What it is:
How it works/Example:
Let's assume that Company XYZ, an American company, operates a chain of beach resorts in the Florida Keys, and the resorts are hit by a blizzard. Company XYZ would show the expenses related to the blizzard in a separate line item on the income statement (under the header "Extraordinary Expenses").
In order for expenses to count as extraordinary, the occurrence must be truly abnormal and not reasonably expected to recur in the foreseeable future as is the case with a blizzard in Florida. Other examples of extraordinary expenses might include the seizure of assets by a foreign government (if, say, Company XYZ also operated resorts in France, and the French government suddenly seized the assets there) or dramatically adverse legislation (such as the outlawing of beach resorts by the American or French government). Often the company's financial statements will contain footnotes offering additional insight and detail on these expenses.
Usually, determining whether an item is extraordinary is black and white. However, there is some degree of judgment required in the interpretation of "infrequent, unusual, and material in size." In our example, had the blizzard been a hurricane, the related expenses probably would not have qualified as extraordinary items, because hurricanes are very likely to hit Florida during certain times of the year.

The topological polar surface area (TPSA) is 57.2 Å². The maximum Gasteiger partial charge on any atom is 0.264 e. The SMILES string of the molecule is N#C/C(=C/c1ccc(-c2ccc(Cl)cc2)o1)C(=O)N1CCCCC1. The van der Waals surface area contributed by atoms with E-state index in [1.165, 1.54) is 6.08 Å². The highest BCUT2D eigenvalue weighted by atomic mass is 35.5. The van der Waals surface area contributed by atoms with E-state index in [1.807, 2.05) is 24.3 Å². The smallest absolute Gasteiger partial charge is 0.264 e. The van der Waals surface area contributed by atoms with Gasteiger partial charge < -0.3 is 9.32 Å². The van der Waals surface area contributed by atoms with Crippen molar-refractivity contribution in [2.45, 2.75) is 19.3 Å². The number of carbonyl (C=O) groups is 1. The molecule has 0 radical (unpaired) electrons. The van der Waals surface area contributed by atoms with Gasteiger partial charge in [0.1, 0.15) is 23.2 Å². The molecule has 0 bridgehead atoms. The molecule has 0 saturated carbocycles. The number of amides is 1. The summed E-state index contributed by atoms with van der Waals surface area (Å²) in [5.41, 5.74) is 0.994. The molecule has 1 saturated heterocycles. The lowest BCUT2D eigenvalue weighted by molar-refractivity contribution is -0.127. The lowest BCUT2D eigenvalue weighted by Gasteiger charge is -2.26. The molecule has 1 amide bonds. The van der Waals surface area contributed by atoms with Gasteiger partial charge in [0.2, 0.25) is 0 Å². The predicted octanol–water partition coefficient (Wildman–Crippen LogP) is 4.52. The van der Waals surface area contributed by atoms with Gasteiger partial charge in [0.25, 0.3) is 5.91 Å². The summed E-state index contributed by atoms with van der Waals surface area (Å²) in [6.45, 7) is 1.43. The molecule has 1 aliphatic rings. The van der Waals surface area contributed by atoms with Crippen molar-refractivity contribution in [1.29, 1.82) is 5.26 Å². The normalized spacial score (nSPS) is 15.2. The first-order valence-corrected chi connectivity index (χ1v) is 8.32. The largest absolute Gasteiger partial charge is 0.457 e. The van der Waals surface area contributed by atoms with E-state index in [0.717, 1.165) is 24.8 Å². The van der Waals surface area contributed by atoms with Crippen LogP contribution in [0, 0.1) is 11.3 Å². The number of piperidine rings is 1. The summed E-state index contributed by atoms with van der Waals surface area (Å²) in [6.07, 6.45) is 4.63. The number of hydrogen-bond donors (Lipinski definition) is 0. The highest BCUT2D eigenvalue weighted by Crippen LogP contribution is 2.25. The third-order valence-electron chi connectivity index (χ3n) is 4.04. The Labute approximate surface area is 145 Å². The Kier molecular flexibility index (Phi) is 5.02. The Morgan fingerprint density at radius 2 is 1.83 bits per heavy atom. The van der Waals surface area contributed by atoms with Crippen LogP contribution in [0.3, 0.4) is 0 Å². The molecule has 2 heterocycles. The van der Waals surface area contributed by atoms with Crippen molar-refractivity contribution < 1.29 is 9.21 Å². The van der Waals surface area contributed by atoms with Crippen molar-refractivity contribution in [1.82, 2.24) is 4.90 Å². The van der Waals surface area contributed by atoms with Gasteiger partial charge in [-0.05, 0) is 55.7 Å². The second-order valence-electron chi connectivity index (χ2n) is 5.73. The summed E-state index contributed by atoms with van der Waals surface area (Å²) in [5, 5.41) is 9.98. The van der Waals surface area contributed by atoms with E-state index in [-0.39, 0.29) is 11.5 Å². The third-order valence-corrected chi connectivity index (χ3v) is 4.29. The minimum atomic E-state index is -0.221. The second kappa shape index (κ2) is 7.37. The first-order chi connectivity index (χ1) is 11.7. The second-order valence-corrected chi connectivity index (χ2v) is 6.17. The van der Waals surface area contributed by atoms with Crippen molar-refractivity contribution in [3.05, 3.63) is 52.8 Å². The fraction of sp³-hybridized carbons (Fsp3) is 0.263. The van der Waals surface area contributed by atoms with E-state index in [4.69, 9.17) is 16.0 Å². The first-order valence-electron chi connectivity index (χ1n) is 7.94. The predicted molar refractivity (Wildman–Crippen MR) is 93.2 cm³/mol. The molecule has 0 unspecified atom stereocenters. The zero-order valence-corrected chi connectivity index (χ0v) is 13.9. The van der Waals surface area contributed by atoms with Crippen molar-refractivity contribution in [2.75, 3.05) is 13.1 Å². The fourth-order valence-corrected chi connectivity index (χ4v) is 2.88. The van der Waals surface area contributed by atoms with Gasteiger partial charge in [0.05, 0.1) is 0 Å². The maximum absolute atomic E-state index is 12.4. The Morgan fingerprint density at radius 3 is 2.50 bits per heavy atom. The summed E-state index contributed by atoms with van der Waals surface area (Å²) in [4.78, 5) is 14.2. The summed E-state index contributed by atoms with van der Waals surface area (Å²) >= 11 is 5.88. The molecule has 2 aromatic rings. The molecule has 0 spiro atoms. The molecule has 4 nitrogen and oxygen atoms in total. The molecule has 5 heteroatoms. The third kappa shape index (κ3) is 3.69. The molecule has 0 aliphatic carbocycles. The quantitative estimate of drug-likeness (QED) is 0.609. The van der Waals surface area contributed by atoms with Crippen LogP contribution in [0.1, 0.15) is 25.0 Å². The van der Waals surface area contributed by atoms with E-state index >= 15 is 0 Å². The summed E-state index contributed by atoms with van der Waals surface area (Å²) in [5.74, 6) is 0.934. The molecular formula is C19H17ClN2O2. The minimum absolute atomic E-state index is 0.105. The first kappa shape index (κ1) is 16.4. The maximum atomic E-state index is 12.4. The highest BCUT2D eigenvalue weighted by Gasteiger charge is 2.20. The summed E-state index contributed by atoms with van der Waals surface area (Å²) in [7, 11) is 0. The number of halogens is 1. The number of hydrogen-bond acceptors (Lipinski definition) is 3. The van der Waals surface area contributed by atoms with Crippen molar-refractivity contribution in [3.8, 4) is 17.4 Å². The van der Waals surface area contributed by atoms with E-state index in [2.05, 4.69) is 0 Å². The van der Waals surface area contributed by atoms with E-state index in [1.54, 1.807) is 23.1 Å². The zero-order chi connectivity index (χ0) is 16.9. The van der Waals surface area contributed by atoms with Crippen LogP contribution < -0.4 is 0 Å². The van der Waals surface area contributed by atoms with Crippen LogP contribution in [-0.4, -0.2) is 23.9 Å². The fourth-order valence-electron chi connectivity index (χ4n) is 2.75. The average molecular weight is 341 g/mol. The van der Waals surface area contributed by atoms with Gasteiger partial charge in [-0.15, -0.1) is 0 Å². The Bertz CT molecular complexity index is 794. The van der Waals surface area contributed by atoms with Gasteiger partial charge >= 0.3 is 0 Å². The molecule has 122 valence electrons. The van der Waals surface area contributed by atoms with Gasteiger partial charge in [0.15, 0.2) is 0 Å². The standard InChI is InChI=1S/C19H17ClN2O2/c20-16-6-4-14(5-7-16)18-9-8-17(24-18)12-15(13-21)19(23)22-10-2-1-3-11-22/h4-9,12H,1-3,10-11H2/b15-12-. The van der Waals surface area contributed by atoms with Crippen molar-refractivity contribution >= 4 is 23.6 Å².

Why it matters:
The notion behind the extraordinary items accounting treatment is to prevent "once-in-a-lifetime" events from skewing a company's regular earnings. Most analysts and investors add extraordinary items back to the company's reported net income to get a sense of what the company's "real" profitability was. It is important to note, however, that not all investors exclude extraordinary items from their calculations, and this can result in misleading P/E ratios or other measures.
Thus, extraordinary items give companies some leeway, allowing them to sometimes report lower earnings but get credit for higher earnings. Obviously, it is tempting for companies to try to report every bad thing that happens as an extraordinary item. This is why the Accounting Principles Board largely governs the accounting treatment and qualifications of extraordinary items.